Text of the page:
Which brings up another paradox of sorts.  One must go through something to get around it.  Take loss, for example.  It does absolutely no good, and sometimes harms, to not properly grieve a loss.  Rebound relationships are an excellent example of this.

Another paradox is that we must look at ourselves with love and acceptance, not shame and condemnation.  Those parts of ourselves that we find objectionable will only change if we love and accept them.  Shaming them and condemning them just makes them stronger.

What are you resisting today?   Is it persisting?

The beauty of living a life which contains a consistent and persistent practice of compassionate self inquiry is that it allows us to be aware of what is blocking us from our good, and with awareness comes the beautiful change that that moves us into the next greatest expression of our being.

KAL_3727Perhaps the most frequently asked question I receive when a new client calls me is, "how do you work?"  I interpret that to mean, "how can you help me?"

The short answer is:  quickly and easily, if you are willing to do some work. ...continue reading "How can I help you?"

I was having a chat with someone today who told me that she had been feeling a bit depressed lately.  Nothing clinical mind you; if you find yourself unable to get out of bed or with suicidal tendencies due to depression, contact a physician.  I'm talking about those down days that we all get sometimes, seemingly for no reason.

But there is a reason.  Many times, a feeling of being down or mildly depressed can be a message from the body that it is time to rest.  The body contains wisdom  and it will send us messages that it is time to be doing something different with our lives; mild depression is one of those messages.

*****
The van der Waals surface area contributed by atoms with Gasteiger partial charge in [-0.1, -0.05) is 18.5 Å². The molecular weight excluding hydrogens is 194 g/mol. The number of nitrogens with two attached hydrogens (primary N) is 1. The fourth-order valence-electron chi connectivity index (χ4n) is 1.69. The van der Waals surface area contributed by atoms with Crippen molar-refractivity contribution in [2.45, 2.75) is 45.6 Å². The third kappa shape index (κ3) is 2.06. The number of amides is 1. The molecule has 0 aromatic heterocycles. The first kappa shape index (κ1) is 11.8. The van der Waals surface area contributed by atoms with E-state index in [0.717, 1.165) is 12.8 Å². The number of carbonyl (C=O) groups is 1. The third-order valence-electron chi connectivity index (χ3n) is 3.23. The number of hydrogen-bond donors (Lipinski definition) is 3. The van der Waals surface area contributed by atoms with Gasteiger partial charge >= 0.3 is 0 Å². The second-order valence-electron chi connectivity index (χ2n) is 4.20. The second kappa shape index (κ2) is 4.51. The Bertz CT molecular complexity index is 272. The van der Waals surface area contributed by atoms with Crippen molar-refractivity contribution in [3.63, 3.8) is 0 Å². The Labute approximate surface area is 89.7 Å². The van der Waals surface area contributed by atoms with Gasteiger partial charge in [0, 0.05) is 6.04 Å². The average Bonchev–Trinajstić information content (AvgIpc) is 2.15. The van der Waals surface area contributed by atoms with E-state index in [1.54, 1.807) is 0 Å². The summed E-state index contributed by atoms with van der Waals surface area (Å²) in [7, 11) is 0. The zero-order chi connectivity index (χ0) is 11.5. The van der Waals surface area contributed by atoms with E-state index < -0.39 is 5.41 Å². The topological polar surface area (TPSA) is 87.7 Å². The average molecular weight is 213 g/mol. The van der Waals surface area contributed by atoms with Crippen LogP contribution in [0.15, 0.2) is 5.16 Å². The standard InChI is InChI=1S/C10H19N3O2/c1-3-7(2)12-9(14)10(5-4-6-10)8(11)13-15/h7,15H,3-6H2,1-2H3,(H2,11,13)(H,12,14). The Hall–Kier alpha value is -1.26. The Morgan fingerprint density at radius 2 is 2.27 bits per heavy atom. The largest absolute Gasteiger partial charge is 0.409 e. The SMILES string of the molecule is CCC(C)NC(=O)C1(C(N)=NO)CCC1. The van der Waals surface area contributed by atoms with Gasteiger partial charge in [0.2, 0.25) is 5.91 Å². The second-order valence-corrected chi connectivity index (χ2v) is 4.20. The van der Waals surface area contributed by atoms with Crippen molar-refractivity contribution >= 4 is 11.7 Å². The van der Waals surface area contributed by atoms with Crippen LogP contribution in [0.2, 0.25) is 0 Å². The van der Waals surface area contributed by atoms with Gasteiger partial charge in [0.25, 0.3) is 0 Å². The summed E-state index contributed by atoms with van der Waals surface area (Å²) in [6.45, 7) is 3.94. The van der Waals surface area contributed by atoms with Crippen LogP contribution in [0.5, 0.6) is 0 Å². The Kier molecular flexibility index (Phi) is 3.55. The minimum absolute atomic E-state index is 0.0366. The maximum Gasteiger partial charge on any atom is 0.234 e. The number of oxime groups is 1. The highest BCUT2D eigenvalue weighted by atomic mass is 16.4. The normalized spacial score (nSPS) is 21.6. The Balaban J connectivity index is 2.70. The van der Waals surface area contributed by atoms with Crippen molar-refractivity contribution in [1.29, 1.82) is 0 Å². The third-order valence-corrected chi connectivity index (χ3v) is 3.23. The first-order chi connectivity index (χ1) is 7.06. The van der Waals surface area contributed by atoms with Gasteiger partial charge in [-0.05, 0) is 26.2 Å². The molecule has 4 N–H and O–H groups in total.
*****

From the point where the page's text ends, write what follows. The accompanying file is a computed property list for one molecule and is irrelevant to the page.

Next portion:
If you are feeling mildly depressed, or a bit down, or just unmotivated to do much, consider what your body is trying to tell you:

  1. Have you been burning the candle at both ends?  There is a reason most religions advocate a day of rest.  Even the ancients recognized that we all need a period of rest in our lives.  If you work seven days a week (self employed people are very good at this!), take a break.  Force yourself if you have to.  You'll find you are much more productive when you return.
  2. Get enough sleep.  We are a chronically sleep deprived population.  In spite of the fact that we need about 8 hours of sleep per day, most people allow themselves 6 or even less. This lowers your immune system and your productivity, as well as reaction times when driving or operating machinery.
  3. Investigate:       have you experienced a loss lately?  Even small losses can trigger a need to rest, which is what mild depression feels like.  Or perhaps you've recently had a medical procedure?  The more invasive, the more your body will need to rest, hence the feelings of mild depression.  Anniversaries can also sometimes trigger a feeling of mild depression.

The key, no matter what the cause for feeling down, is to honor it.  Take a nap, go spend a half day or an evening at a spa, get a massage or a pedicure, go to a museum and aimlessly wander, go for a walk.  And talk about how you are feeling.  A simple conversation with a caring person can work wonders!

If you honor the message of a mild depression, you will learn something about yourself and feel better in the process!